Our patients are the real heroes of Hearts for Hearing’s 20-year history. Henrietta, our newest hero feature, lives in the Tulsa area today. Her story begins in a remote Alaska hospital where she was born. Her mom, Mary, calls Henrietta “a miracle baby” who, as she’s grown, has defied medical odds, continuing to overcome one challenge after another.
Henrietta experienced hearing loss as a young adult. “Music is her love language,” says Mom, “and my vibrant, bubbly, gregarious child who loves everybody – and wants to sing and dance with you – found herself in an increasingly silent world. She was in depression.”
To fully appreciate Henrietta’s story, it is best to begin at the beginning. She was born at 26 weeks with fetal alcohol syndrome and experienced an intracranial brain bleed at birth. She was in and out of the hospital and required a g-tube for nutrition. At 18 months, her birth family brought her to the hospital and requested comfort measures only. Henrietta weighed less than 6 pounds. Mary, a nurse at the hospital, experienced what she calls “an immediate calling to be a medical foster parent,” then adds, “It took some convincing with my husband and two sons – ages 14 and 9 – but after they met her, everyone was on board.”
Mary says Henrietta remained in the hospital until she gained weight. “In the beginning, she was so weak, she couldn’t hold her body up, she wouldn’t look you in the eye, she had severe autism … the best way to describe this tiny child was like a wounded animal.” When Henrietta reached eight pounds, her foster family was allowed to take her home. Medical professionals counseled that she was not expected to live. Over the course of seven years, she transitioned from a feeding pump and tube to traditional feeding. Mary tells us, “Henrietta was becoming healthy, happy, and in love with her new foster family as time passed.”
When Henrietta became eligible for adoption, Mary recalls, “we were all head over heels in love with this little baby, and we applied to adopt her however there was a lot of opposition because Henrietta is 100% Alaska Native, and we are not. After a thorough process of interviews with Henrietta’s birth family and others, Mary tears up as she recounts the decision to allow them to move forward with adoption. “I’m so blessed because I’ve had the opportunity to watch her grow up.” Henrietta’s adoptive parents eventually divorced, and both have since remarried. She calls her stepdad, Ron “Poppa Bear” and maintains a strong relationship with all four parents who have watched her struggle and overcome all kinds of challenges. She is also close with her older brothers and their families too.
In 2010, the family moved from Alaska to northeastern Oklahoma. During her lifetime, Henrietta has survived over 50 surgeries and several life-threatening incidents. As she’s grown, music has always relaxed her, and she loves it. In 2017/18 Henrietta was awarded a Make-a-Wish request, and she chose to go see Adam Levine in Los Angeles on the set of The Voice. “He’s her favorite,” says Mary, “along with Elton John, Blake Shelton, Christina Aguilera, and contemporary Christian artists Casting Crowns and Lauren Daigle. “
In 2019, we began noticing a decline in her hearing. Following a comprehensive evaluation and diagnosis, an ENT specialist performed surgery, but stepped out during the procedure to tell us that she did not have hearing in her left ear. The doctor worked to help preserve hearing in her right ear. Following recovery, he referred us to Hearts for Hearing, where Henrietta was initially fitted with hearing aids. “Dr. Jillian worked diligently with us and after a time shared with us that she believed Henrietta might be a good candidate for cochlear implants. She and Mrs. Kara at Hearts for Hearing are heroes to us.”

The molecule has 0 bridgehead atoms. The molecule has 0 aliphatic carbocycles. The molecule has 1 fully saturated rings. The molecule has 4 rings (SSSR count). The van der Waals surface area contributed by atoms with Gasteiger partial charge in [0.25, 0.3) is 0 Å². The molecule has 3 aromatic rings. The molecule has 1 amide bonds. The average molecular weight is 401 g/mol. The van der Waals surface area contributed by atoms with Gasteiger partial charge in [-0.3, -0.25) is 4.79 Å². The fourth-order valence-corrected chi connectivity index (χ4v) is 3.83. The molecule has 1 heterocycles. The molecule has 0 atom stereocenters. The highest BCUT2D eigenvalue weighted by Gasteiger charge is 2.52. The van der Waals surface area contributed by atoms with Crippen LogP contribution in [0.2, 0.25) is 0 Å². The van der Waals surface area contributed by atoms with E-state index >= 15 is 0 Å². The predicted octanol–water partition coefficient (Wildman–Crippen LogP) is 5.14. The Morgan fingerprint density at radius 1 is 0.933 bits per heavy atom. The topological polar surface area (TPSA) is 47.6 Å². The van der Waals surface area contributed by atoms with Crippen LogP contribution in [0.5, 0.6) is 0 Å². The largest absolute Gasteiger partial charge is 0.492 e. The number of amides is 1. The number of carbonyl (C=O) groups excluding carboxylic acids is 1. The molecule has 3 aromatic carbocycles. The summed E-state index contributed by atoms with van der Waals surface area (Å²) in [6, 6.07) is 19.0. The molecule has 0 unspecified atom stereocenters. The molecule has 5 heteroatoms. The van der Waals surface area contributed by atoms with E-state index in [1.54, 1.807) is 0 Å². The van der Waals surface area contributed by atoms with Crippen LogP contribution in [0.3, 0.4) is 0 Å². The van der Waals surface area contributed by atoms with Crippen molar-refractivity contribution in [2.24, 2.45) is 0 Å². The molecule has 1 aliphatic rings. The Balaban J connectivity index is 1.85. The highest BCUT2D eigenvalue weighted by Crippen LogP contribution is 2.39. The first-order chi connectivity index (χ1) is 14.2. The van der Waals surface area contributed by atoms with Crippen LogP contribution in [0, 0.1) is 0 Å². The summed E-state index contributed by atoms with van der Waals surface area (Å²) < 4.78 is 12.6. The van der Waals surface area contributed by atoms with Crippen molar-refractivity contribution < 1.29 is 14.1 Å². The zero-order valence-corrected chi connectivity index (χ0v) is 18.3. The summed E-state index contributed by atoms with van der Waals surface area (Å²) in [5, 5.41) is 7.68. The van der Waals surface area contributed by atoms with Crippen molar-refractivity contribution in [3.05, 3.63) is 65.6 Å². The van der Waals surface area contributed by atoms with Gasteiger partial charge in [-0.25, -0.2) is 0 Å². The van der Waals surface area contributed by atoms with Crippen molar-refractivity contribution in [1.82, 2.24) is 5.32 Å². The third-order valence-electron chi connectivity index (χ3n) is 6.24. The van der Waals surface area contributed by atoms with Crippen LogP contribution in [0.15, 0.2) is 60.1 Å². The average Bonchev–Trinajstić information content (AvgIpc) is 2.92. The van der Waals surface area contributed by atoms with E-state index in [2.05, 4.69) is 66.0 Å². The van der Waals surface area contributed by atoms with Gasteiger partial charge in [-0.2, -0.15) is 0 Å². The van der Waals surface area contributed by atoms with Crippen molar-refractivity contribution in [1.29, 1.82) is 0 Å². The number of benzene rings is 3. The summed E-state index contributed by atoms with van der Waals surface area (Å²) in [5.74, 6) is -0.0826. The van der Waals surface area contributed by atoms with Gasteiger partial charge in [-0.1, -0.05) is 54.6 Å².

Unfortunately, due to treatment required to clean-up and prepare the inner ear for implantation, Henrietta’s surgery had to be postponed for six months. “Those six months were one of the slowest parts of my life,” recalls Mary. “But the team at Hearts for Hearing diligently provided therapy with her to preserve optimum sound.”
In March 2022, Henrietta received her right cochlear implant. “We received it in the nick of time because her cochlea was ossifying and her hearing deteriorating,” says Mary, “So all I can say is God is good, and he works miracles.” Several weeks later, we attended Henrietta’s sound activation appointment, and remarkably, within a few days, she was choosing to wear her processor 12 hours a day.” Mary says, “Henrietta has her music back … it’s been a blessing … and we just recently had our one-year all-clear.” To celebrate, Mary is considering taking Henrietta to Las Vegas for a Maroon 5 concert.
“I just want to stress the importance to not delay at the very first indication of hearing loss. Seek treatment from qualified professionals and follow their advice. Also, be an advocate. I also want to say how much I appreciate Dr. Jillian and Mrs. Kara. Their continuity at appointments and communication with me and Henrietta is phenomenal. Most of all, I appreciate how they work with her, and they speak directly with her. That is important to me.”
Hearts for Hearing was founded in 2003 with a mission of providing hearing technology and speech therapy services at no out-of-pocket costs to families with children who were born deaf. 20 years later, we are still teaching babies and children born deaf to listen and talk. Our services have expanded to include adult hearing care with offices in Oklahoma City, Tulsa, and Shawnee. Our team of professionals has grown from our original three people to 117 now. Hearts for Hearing continues to provide the first set of hearing technology and therapy to children at no out-of-pocket costs to families, and now includes Newborn Hearing Screen services, major research initiatives, Eyes Open Ears On programming, and its own 3D ear mold lab.